Dear Mostly Women in Airports, Bathrooms, Airport Bathrooms, Men On the Street/Subway/Supermarket Line, and My Doctor That One Time —
Thank you for assuming my gender and respective colloquial greeting. Unfortunately, you guessed wrong.
It happens. You thought it was a slam dunk and I, honestly, can’t blame you. On first, very quick, almost-blind glance, you saw short hair, androgynous clothing, and end-of-list. And that was enough for you to know in your bones “Yes, that’s a man.”
If you’d look just a little bit longer — but not any harder — you would have seen that I was, indeed, “passing for a woman”: a full face of makeup, earrings, and a softened body language I usually reserve for these public but confusing spaces in order to avoid these “mistakes.”
But, here we are. You saw what you saw and you called me “Sir.”
And now you’ve put me in the awkward (for us both) position of setting you straight. I have to look you in the eye and correct you by saying “I do not deserve that level of respect.”
I comport myself more as a “Hey, man” or “Yo, buddy.” And, up until I cut my hair, I was just your run-of-the-mill “Move, lady.”
But “Sir?” I mean, it’s an honor to be nominated, but that’s a privilege I’m not qualified for. I can show you my résumé where my experience ranges from “young girl” to “teen girl” to “adult woman.” References available upon request, but I’ll warn you: my mom is also going to say I’m her “daughter” and “What did you call her? What did he call you?”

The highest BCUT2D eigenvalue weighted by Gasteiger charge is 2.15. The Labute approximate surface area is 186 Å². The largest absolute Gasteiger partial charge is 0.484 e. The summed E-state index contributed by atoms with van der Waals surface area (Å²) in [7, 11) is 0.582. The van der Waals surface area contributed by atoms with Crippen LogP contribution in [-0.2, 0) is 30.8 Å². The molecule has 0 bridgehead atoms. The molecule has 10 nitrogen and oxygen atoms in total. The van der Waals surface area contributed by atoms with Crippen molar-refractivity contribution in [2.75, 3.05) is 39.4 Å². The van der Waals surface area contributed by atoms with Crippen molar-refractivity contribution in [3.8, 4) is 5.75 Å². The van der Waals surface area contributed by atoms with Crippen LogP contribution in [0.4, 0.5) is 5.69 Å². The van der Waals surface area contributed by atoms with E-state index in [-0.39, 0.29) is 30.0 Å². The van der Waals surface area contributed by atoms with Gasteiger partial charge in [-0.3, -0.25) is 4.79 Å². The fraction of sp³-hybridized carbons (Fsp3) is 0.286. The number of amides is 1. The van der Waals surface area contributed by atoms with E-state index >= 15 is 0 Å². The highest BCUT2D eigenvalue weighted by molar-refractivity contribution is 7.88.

Here’s the thing: getting called “Sir” doesn’t bother me. “But, Nikki, you’re writing a whole letter about it. Kinda seems like it bothers you.” And that’s a great point. Why address something if only to say it’s no big deal?
Because it’s not the act of being called “Sir” that bothers me. It’s the displacement of power and privilege in the whole social hierarchy. When I’m addressed as “Sir,” I’m bestowed a crown I’m not entitled to wear and the balance of the universe is shifted. For a few seconds, I’m masquerading as a patriarchal king. It’s only a few seconds because I invariably have to abdicate when you (the royal you) realize your mistake.
At that moment, we’re both unbalanced and unsure of what to do.
You’re embarrassed and I’m still a woman. So the emotional burden falls to me to say, “Don’t worry about it, happens all the time.” Because I don’t want you to feel awkward — and it does happen all the time. In places and with people I’d least expect it to happen.
Doc, remember that one time I was so sick, my voice was especially gravelly and I didn’t have the energy to put on any makeup because of the aforementioned illness? You prescribed me 20mg of Prednisone because, in your estimation, a “big dude” like me could handle it. You were right about my steroid tolerance, but not about my gender. I’m a “medium lady,” at best and I thought you, a medical professional, would’ve known better. But when I corrected you, you apologized and bolted out of the room like a cartoon bunny.
Like I wanted to do. And I respect you for that, Sir. But you dug your own social hole when you gave me more credit and cache than you absolutely had to and then left me holding the shovel to fill it in again.
And that’s the part that bothers me. I have to clean up your messes of gendered misses. When it turns out I’m not the Prince, I’m turned back into the basement-sweeping Cinderella not worthy of being invited to the ball.
So, in the future, please respect my wishes and do me this favor: ignore me completely.